Esther’s story is an inspiration to people with middling incomes dogged by debt.
“I received zero financial guidance growing up, and even less while in school,” Esther writes in an e-mail. “I spent most of my younger years travelling the world, never really paying that much attention to my financial life along the way,” she adds.
“It wasn’t until about five years ago, deep in debt and sick of having every paycheque going straight to bills that I knew I had to become proactive and try to figure this stuff out,” Esther writes. “I was living a frustrating, hamster-on-the-wheel existence, stuck in a hole I felt I could never dig myself out of.”
She began reading about personal finance. “Over time the lessons finally started to sink in,” Esther says. “So here I am today, feeling like I understand the basic, common-sense principles of personal finance, but also quite behind where I should be at this point in my life.” She is 45 and single with no dependants. She has paid off all of her debts and is finally able to start saving and investing.
“What I envision for my future is continuing to sock away as much money as I can until I retire at 65 then moving to a much cheaper country to live, perhaps Thailand or Panama,” Esther writes. “Am I doing the best I can with the limited funds I have, or is there something else I could be doing better to help my money grow?” Her retirement spending goal is $40,000 a year after tax.
We asked Kathryn Mandelcorn, a money coach with fee-for-service Money Coaches Canada, to look at Esther’s situation.
What the expert says
If Esther works until 65 and continues to save $625 a month in her tax-free savings account and $300 a month in her registered retirement savings plan (plus her employer’s RRSP contribution of $187.50 a month), she can expect a retirement income of about $26,000 a year after tax in today’s dollars, substantially less than she was hoping for, Ms. Mandelcorn says. This assumes a rate of return of 6 per cent a year and an inflation rate of 3 per cent.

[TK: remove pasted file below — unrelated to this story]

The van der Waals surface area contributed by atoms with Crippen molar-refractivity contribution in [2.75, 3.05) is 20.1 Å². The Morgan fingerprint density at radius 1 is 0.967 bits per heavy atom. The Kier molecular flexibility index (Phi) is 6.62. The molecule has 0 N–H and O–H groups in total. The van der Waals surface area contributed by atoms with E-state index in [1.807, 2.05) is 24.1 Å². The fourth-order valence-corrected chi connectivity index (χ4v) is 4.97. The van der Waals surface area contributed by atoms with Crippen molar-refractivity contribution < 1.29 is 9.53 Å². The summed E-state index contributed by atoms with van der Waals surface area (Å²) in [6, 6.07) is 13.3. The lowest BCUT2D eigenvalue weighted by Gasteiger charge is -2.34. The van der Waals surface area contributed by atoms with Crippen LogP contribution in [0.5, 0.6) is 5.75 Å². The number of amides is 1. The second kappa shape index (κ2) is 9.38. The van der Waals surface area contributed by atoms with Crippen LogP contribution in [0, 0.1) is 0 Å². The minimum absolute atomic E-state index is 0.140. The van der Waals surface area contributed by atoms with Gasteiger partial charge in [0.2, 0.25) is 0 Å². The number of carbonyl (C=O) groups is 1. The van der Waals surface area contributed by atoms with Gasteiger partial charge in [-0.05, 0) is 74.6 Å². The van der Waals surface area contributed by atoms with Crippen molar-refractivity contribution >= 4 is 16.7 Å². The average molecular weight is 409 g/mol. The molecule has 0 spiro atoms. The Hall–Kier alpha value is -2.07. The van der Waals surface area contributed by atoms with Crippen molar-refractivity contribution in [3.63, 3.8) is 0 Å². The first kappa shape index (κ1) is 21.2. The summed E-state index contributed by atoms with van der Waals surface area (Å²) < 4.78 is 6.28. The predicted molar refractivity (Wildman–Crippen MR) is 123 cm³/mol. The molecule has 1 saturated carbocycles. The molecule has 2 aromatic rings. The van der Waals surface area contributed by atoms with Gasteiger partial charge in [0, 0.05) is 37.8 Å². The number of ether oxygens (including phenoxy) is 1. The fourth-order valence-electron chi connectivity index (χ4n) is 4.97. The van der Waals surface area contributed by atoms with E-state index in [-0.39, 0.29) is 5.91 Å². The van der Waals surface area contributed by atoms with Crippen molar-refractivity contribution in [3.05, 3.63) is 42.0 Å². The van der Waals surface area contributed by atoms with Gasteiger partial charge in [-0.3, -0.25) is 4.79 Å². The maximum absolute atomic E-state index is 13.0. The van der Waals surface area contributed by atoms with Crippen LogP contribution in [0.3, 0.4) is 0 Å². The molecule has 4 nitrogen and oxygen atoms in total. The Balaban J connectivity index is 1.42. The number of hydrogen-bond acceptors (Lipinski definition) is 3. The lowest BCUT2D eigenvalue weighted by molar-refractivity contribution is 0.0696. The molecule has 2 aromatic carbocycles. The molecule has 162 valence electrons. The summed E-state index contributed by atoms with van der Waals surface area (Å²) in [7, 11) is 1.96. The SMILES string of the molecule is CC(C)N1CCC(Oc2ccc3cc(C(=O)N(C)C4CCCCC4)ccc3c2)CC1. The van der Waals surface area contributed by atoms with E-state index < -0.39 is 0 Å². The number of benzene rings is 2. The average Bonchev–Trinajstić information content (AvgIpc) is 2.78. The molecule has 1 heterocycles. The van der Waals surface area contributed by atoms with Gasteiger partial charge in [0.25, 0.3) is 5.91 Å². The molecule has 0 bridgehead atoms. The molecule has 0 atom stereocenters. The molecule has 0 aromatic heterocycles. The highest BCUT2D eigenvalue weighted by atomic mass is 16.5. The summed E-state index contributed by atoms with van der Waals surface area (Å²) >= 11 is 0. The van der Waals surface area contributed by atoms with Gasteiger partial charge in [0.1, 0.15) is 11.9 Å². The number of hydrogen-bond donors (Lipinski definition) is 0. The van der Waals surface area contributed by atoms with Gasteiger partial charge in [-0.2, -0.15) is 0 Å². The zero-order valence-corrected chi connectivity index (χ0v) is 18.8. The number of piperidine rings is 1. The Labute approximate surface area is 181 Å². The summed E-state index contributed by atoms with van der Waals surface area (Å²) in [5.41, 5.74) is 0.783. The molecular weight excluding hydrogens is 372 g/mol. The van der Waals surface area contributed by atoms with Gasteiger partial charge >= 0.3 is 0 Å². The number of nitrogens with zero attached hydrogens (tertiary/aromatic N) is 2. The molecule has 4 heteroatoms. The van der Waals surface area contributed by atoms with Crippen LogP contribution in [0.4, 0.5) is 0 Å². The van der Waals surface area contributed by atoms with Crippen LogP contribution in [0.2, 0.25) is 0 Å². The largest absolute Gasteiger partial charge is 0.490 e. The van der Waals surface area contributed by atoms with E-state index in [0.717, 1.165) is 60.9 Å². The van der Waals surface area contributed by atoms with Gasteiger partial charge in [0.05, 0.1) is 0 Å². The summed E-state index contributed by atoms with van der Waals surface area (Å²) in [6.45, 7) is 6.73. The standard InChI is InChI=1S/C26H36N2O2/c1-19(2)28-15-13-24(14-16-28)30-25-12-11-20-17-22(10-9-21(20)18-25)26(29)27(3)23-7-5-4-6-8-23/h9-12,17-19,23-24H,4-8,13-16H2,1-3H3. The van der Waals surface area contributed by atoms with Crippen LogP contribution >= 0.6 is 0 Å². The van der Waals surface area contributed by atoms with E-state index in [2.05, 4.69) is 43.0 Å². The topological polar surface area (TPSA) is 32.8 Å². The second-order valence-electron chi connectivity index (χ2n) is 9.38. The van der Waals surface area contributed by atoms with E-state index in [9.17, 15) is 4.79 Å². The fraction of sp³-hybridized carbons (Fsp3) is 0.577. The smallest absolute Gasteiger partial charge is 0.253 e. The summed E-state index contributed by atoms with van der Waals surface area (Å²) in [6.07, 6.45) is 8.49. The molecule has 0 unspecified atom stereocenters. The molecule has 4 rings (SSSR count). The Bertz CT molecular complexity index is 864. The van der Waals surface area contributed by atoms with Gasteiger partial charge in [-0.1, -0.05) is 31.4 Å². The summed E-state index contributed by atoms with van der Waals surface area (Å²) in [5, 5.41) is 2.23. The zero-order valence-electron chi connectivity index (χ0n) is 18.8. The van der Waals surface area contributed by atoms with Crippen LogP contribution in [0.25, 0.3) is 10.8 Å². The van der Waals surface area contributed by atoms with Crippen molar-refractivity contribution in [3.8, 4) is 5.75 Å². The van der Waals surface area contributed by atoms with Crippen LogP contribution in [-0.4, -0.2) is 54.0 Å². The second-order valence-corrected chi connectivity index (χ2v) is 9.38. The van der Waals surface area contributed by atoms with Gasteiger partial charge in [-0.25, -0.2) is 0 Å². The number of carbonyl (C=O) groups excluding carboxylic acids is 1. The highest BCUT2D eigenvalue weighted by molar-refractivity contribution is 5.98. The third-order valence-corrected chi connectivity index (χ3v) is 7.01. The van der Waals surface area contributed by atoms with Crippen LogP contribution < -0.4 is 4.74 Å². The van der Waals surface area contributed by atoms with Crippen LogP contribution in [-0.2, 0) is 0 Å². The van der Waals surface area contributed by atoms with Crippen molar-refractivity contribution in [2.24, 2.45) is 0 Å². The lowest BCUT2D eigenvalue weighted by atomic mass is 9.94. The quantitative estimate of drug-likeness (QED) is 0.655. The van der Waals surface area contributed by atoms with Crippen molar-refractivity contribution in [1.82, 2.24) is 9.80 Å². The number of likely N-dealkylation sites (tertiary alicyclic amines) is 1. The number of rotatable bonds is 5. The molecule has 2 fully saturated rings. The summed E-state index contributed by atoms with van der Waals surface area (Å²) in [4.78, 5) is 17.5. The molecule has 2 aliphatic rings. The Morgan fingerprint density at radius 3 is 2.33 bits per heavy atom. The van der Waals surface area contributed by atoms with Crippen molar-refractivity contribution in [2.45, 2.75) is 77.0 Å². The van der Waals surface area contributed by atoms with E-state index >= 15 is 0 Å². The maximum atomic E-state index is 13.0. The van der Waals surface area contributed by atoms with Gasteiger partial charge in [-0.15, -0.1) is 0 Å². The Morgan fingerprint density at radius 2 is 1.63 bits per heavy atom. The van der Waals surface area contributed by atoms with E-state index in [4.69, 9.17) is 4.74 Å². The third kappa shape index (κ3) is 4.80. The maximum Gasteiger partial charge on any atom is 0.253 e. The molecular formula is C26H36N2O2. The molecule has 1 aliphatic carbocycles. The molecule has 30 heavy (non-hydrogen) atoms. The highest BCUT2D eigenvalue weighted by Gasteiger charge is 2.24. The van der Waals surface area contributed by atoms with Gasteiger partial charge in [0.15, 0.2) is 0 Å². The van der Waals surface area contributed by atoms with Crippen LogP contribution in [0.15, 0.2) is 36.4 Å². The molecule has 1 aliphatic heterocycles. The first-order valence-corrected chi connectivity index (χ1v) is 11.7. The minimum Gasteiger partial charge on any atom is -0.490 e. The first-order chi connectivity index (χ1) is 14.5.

Canada Pension Plan benefits will account for $7,320 of her retirement income with the rest coming from savings. At 67, when she begins collecting Old Age Security benefits, she will draw less heavily on her savings.
Ms. Mandelcorn suggests Esther do some research on the country she wishes to move to and think about what she wants to do in retirement. “Consider travel and health-care costs as well,” the planner says. The purchasing power of the Canadian dollar 20 years hence will also play a role.
If Esther leaves Canada permanently, she could face tax implications on departure, Ms. Mandelcorn says. “Also, if she still receives certain types of Canadian income after she leaves, there could be withholding tax on the income.” She may also need to file tax returns even after she has moved. If Esther remains a resident of Canada for tax purposes, then the tax implications may be slight to none. Ms. Mandelcorn recommends Esther consult an accountant to get a better sense of her options.
Esther is concerned about the low interest rate she is earning on her guaranteed investment certificate ladder. As the GICs mature, Esther could switch to an index fund that is in line with her risk tolerance, Ms. Mandelcorn says.
Esther has an extra $360 a month that is not allocated to any particular spending or saving goal, Ms. Mandelcorn notes. She recommends Esther dip into this to increase her TFSA contribution by $85 a month to cover the purchase of a replacement car in five years. Esther could allocate another $50 a month to travel to help her realize her goal of visiting Thailand in a year or so.
“This still leaves her with $225 a month that she can either spend, save to travel or save toward retirement.”
Esther should keep her emergency fund in cash or a cash equivalent so that it will be readily available if needed. She may have a 90-day waiting period on her disability insurance policy and this reserve would cover her basic needs if she was unable to work.
The person: Esther, 45.
The problem: Is she doing all she can to save for retirement with the money she has?
The plan: Do some research to get a better handle on what retiring to a foreign country might cost, taking into account travel and health-care expenses. Consult an accountant about the tax implications.
The payoff: A better understanding of her choices.
Monthly net income: $3,340
Assets: GICs $2,500; emergency fund $10,000; TFSA $1,000; RRSP $28,000. Total: $41,500
Monthly disbursements: Rent $780; transportation $185; grocery store $400; vacation, travel $200; discretionary (clothes, haircuts, entertainment, gifts) $300; dining, drinks $100; club membership $40; cellphone $50; RRSPs $300; TFSA $625. Total: $2,980 Surplus: $360
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